“The pursuit of data, in almost any field has come to resemble a form of substance abuse.” ~Gary Klein, author “Street Lights and Shadows: Searching for the Keys to Adaptive Decision Making”
The ability to make quick decisions under pressure is the attribute most often sought in law enforcement, security and military personnel, especially for the front line operative. Such decisions are expected in the heat of rapidly changing and complex circumstances, often under life threatening conditions with limited information.
There is a recent trend in the law enforcement and security community, evidenced by laptops in patrol cars and the proliferation of smart phones that provide internet and social networking website access (such as Twitter and Facebook) used by agencies to gather more relevant data to improve on the ground decision making. But is this a good way to go? Are we approaching a point in which there is simply too much data supplied to the front line operative to permit critical decision making? Are we approaching the clichéd ‘paralysis of analysis’?
While law enforcement management is busy gathering and disseminating an ever greater stream of information, does it hamper or enable the operative? Are we doing it because it’s available, or because it’s wise to do so? Should we be limiting the supply of data to only targeted information, or should we be gathering as much as possible? Let's examine this more closely.
Jacob Bronowski stated: “Action depends upon understanding” and understanding comes from harnessing our senses and searching for an answer as to what’s going on. We analyze a situation searching for its meaning that will allow us to make decisions. Is adding more details the same as expanding understanding of the situation at hand?
In our quest to save lives and stop violence we often set out on a mission to gather all of the information we possibly can. This seems like the right thing to do and it is often done when there is plenty of time to decide and risk is low, such as developing a school emergency response plan. The information gathered for the plan can be explicit and it can be analyzed, honed and tweaked in a way that makes it comprehensive.
But what happens when a live emergency takes place, such as an active shooter for example. Is the search for details as important in this instance, or can the search for these details become problematic and delay response time? When an active shooter goes into action, the situation we planned for becomes instantly complex and time pressures. Uncertainty in the minds of those responding sets in almost immediately. Time is now scarce and risk is very high, there are lives at stake and we must take action. We ask ourselves: What’s going on? How many shooters are there? How do I handle it? How should I approach? Which way should I enter? If I am the first responder, should I wait for back-up or enter and engage with the shooter? Is there time to wait or should I go? He was initially in the cafeteria and now there are reports of someone on the roof and in the west wing of the school; where should I go first? There are numerous kids running panicked; could one of them be the shooter? Can this really be happening here, or was the caller mistaken?
It is happening here…now what? If we tried to answer the questions above “explicitly” we would have no time to respond and stop the ongoing deadly action as we search for answers to each of these questions. There will be more questions once you actually engage with the subject. Will he stop his action? Will he shoot? Should I shoot and eliminate the threat? There are innocent kids in the background; what if I shoot and miss?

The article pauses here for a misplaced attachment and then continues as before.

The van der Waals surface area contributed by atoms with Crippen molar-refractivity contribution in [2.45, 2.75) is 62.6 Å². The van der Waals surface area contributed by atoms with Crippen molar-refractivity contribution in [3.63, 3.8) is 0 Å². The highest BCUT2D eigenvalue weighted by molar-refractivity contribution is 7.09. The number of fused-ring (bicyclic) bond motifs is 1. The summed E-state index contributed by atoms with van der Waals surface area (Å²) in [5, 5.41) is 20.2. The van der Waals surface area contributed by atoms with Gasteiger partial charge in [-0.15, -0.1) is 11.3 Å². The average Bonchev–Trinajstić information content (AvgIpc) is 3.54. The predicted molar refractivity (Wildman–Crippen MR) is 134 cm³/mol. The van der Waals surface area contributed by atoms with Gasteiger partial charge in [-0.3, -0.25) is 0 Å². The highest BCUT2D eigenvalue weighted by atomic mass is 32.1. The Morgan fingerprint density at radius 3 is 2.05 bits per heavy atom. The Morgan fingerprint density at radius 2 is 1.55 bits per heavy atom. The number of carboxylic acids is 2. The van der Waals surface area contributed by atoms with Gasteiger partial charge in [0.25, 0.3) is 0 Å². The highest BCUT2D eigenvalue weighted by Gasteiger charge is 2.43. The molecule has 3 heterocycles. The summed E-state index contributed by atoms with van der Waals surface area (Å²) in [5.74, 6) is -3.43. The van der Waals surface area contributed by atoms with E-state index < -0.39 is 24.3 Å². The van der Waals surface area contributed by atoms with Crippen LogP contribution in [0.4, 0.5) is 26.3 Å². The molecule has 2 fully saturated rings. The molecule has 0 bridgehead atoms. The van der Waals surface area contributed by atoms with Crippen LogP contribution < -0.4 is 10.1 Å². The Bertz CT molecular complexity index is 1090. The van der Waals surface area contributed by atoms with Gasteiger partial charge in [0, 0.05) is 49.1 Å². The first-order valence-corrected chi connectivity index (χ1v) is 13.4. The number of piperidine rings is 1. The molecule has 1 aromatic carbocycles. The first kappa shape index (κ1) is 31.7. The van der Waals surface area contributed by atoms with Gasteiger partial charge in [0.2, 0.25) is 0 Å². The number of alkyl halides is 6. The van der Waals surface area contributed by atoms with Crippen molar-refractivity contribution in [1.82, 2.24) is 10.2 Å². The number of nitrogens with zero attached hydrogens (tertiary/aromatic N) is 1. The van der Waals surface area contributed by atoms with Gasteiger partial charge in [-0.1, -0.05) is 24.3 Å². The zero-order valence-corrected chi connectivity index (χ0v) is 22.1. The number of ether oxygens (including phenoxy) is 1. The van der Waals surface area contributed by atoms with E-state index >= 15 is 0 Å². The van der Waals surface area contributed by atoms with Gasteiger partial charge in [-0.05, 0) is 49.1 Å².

A flood of questions will come to mind in the heat of a violent encounter. My point is, the questions will be there but the answers will come in the form judgment -- implicit and intuitive decisions based on your experience and training. Attention to detail is not the sole answer in the non-linear world of violence. Instead it’s paying attention to detail that has meaning in the heat of the moment.
In his book, “Street Lights and Shadows: Searching for the Keys to Adaptive Decision Making,” Gary Klein offers some insight into information and uncertainty:
“There are different types of uncertainty. Sometimes we are uncertain because we don’t have the information we need. Sometimes we have the information but we don’t know if we can trust it. Sometimes we trust it but it conflicts with other information we also believe. And sometimes we believe it but we can’t figure out what it means.” 
Too much information can cause our brains to shut down and fail to respond accordingly. Trying to answer, every possible question, until we find explicit understanding, and the optimum solution, in the complex world of violence, is not strategically or tactically sound, operational art. I know this goes against the grain of how we normally think, but we must remember violent encounters despite their constant exploitation in the media are not normal events. Operational art required here is in our ability to gather information and mange it correctly on the fly and extract understanding that leads to effective action.
To be effective we must understand the differences in information, the time verses risk factor and how they relate to decisions we make. Like the shooting debate, is precision sighted shooting the best method or is it close quarter battle point shooting? The answer lies in our knowledge and ability to apply both based on the circumstances. When it comes to decision making, the devil is in the details sometimes…and sometimes not!